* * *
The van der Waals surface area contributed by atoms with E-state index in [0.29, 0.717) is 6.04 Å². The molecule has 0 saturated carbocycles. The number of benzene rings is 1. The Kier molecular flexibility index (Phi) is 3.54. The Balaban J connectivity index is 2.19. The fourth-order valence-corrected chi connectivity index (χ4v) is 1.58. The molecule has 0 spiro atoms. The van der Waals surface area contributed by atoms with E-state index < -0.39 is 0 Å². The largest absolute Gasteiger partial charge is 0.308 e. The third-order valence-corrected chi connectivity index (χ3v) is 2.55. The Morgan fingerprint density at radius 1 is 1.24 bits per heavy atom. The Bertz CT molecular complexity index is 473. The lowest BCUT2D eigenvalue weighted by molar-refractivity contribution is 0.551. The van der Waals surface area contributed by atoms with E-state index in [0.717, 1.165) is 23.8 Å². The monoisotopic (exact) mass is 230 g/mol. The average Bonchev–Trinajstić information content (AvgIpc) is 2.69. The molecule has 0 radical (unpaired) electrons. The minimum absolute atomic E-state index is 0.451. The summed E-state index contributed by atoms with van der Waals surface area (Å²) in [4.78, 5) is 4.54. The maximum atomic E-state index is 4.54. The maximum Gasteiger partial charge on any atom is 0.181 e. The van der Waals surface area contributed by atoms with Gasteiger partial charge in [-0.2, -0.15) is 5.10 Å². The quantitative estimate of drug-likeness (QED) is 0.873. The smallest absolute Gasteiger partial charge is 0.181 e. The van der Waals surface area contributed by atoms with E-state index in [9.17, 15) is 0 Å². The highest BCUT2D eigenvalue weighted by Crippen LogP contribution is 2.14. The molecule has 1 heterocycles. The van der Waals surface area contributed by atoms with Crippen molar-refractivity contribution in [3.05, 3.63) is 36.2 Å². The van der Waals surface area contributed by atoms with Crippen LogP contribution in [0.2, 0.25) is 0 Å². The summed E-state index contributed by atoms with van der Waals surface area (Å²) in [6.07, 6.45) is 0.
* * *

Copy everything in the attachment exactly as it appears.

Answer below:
The van der Waals surface area contributed by atoms with E-state index in [0.29, 0.717) is 6.04 Å². The molecule has 0 saturated carbocycles. The number of benzene rings is 1. The Kier molecular flexibility index (Phi) is 3.54. The Balaban J connectivity index is 2.19. The fourth-order valence-corrected chi connectivity index (χ4v) is 1.58. The molecule has 0 spiro atoms. The van der Waals surface area contributed by atoms with E-state index < -0.39 is 0 Å². The largest absolute Gasteiger partial charge is 0.308 e. The third-order valence-corrected chi connectivity index (χ3v) is 2.55. The Morgan fingerprint density at radius 1 is 1.24 bits per heavy atom. The Bertz CT molecular complexity index is 473. The lowest BCUT2D eigenvalue weighted by molar-refractivity contribution is 0.551. The van der Waals surface area contributed by atoms with E-state index in [0.717, 1.165) is 23.8 Å². The monoisotopic (exact) mass is 230 g/mol. The average Bonchev–Trinajstić information content (AvgIpc) is 2.69. The molecule has 0 radical (unpaired) electrons. The minimum absolute atomic E-state index is 0.451. The summed E-state index contributed by atoms with van der Waals surface area (Å²) in [4.78, 5) is 4.54. The maximum atomic E-state index is 4.54. The maximum Gasteiger partial charge on any atom is 0.181 e. The van der Waals surface area contributed by atoms with Gasteiger partial charge in [-0.2, -0.15) is 5.10 Å². The quantitative estimate of drug-likeness (QED) is 0.873. The smallest absolute Gasteiger partial charge is 0.181 e. The van der Waals surface area contributed by atoms with E-state index in [9.17, 15) is 0 Å². The highest BCUT2D eigenvalue weighted by Crippen LogP contribution is 2.14. The molecule has 1 heterocycles. The van der Waals surface area contributed by atoms with Crippen molar-refractivity contribution in [3.05, 3.63) is 36.2 Å². The van der Waals surface area contributed by atoms with Crippen LogP contribution in [0.2, 0.25) is 0 Å². The summed E-state index contributed by atoms with van der Waals surface area (Å²) in [6.07, 6.45) is 0.